On June 12th of 2011 (I had that date stamped into my bracelet so that I wouldn’t forget) I was sitting in the chair listening to our preacher. I was sweating and almost shaking I couldn’t look up from the floor. I didn’t see Jesus’ face in the tile, but I wouldn’t have been surprised if I did. I wasn’t even listening to the preacher anymore I just felt conviction. I felt the sting of every sin I ever committed, and I felt like they were all sitting on my back. Now that I look back, maybe that’s why I was so hunched over and couldn’t look up. At the end or the sermon, they started singing and the preacher walked down onto the floor. I looked at my wife and said “stand me up. My legs won’t work.” So she did, and we walked up front. That preacher baptized us that day.
All that awkwardness I felt went away shortly after that. I know some people may be thinking “well sure it went away, you are a member of their group now,” but that’s really not it. I saw how much they really cared about me. People where crying when my wife and I got baptized (well besides us. We were blubbering babies) people that I didn’t even know. They welcomed us and it was amazing. The best part is you get to be yourself. You aren’t a drone that dresses acts and talks like everyone else. They take all sorts. Actually, it’s strange now to think back on how I was afraid of rejection for being strange. I’ve made many friends there since then, and I could go on forever about how awesome those folks are but I won’t.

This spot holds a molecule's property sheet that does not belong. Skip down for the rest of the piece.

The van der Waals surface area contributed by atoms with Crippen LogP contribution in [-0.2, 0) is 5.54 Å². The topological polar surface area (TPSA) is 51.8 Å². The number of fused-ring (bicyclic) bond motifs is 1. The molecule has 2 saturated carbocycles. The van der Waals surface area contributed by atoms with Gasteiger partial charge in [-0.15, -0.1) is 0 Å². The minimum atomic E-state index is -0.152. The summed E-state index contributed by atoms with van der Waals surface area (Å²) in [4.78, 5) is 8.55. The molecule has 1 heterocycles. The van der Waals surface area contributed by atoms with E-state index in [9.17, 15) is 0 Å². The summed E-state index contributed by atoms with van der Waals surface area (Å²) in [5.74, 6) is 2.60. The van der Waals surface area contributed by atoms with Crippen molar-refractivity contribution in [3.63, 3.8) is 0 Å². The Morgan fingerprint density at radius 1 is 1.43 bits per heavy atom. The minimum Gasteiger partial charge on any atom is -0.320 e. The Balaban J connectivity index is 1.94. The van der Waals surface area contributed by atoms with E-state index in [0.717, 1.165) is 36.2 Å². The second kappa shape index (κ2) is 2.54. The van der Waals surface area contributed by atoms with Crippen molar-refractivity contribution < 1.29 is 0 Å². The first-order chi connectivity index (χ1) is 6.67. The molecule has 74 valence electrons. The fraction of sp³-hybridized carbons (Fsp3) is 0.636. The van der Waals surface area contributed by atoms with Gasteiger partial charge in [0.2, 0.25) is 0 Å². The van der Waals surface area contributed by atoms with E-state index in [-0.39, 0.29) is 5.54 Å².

Being an early arriver is great. But you know, I’m satisfied with how my story has unfolded so far. I spent a lot of time in the dark, now I know the true value of a flashlight. I think there is a great responsibility that the fashionable late group has been given. We know how bad we need Jesus. We know what life is like with and without Him. We HAVE to be the light of the world because we know the dark firsthand. And thank God that the amount of sin we carried before doesn’t matter after we are saved. We are dirty sheets, and he is bleach, the best bleach you could ever get. Better than oxy clean. It doesn’t matter how dirty the sheet is, it is perfectly white again after being bleached. Isaiah 44:22 says about Israel, “I have blotted out your transgressions like a cloud and your sins like mist.” That’s a lot of bleach.
No matter your past or how you came to be a Christian, we are all in the same boat now, and we all need forgiveness, and if you are in Christ you have it and you can take that to the bank (that’s a run on sentence but I’m not changing it). That’s a good check right there. They don’t even need your driver’s license.
I’m thankful for all my “early arrival” friends, and I hope they are thankful for me too. As late bloomers, we can learn a lot from our dark days. More importantly, we can share it. I know not everyone will listen. If any of my old friends read this they will think I’m a raving lunatic. I’m sure they’d have plenty of criticism for me. They’d be laughing at me. I’m alright with that. If I can cast a light into someone else’s darkness because of the darkness I endured, than I thank God for it. As for me and my house, we will serve the Lord. Joshua 24:15